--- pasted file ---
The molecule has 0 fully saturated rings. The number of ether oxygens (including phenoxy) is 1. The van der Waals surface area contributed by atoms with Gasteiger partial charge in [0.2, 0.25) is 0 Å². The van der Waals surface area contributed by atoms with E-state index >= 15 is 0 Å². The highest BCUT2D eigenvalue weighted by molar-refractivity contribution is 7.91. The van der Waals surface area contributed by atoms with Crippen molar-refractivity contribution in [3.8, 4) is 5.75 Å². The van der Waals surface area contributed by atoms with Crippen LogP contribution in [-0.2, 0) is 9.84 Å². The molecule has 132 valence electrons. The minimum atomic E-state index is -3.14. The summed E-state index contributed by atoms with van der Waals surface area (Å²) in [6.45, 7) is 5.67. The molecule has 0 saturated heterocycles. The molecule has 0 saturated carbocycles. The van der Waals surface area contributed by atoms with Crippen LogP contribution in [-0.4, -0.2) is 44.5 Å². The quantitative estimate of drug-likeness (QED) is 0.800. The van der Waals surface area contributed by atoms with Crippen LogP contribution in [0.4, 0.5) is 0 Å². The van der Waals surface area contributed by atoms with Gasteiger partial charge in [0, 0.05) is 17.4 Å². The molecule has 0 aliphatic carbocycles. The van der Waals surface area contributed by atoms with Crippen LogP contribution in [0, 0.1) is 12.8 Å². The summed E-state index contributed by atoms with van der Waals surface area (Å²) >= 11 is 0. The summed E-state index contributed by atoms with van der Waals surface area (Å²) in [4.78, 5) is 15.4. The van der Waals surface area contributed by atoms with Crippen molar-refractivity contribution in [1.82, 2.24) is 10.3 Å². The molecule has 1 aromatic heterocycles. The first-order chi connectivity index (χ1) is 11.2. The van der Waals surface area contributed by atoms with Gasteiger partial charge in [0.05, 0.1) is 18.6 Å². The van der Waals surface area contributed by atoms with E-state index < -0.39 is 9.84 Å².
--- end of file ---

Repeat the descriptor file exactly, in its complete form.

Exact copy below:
The molecule has 0 fully saturated rings. The number of ether oxygens (including phenoxy) is 1. The van der Waals surface area contributed by atoms with Gasteiger partial charge in [0.2, 0.25) is 0 Å². The van der Waals surface area contributed by atoms with E-state index >= 15 is 0 Å². The highest BCUT2D eigenvalue weighted by molar-refractivity contribution is 7.91. The van der Waals surface area contributed by atoms with Crippen molar-refractivity contribution in [3.8, 4) is 5.75 Å². The van der Waals surface area contributed by atoms with Crippen LogP contribution in [-0.2, 0) is 9.84 Å². The molecule has 132 valence electrons. The minimum atomic E-state index is -3.14. The summed E-state index contributed by atoms with van der Waals surface area (Å²) in [6.45, 7) is 5.67. The molecule has 0 saturated heterocycles. The molecule has 0 saturated carbocycles. The van der Waals surface area contributed by atoms with Crippen LogP contribution in [-0.4, -0.2) is 44.5 Å². The quantitative estimate of drug-likeness (QED) is 0.800. The van der Waals surface area contributed by atoms with Crippen LogP contribution in [0.4, 0.5) is 0 Å². The van der Waals surface area contributed by atoms with Gasteiger partial charge in [0, 0.05) is 17.4 Å². The molecule has 0 aliphatic carbocycles. The van der Waals surface area contributed by atoms with Crippen LogP contribution in [0, 0.1) is 12.8 Å². The summed E-state index contributed by atoms with van der Waals surface area (Å²) >= 11 is 0. The summed E-state index contributed by atoms with van der Waals surface area (Å²) in [4.78, 5) is 15.4. The van der Waals surface area contributed by atoms with Crippen molar-refractivity contribution in [1.82, 2.24) is 10.3 Å². The molecule has 1 aromatic heterocycles. The first-order chi connectivity index (χ1) is 11.2. The van der Waals surface area contributed by atoms with Gasteiger partial charge in [0.05, 0.1) is 18.6 Å². The van der Waals surface area contributed by atoms with E-state index < -0.39 is 9.84 Å².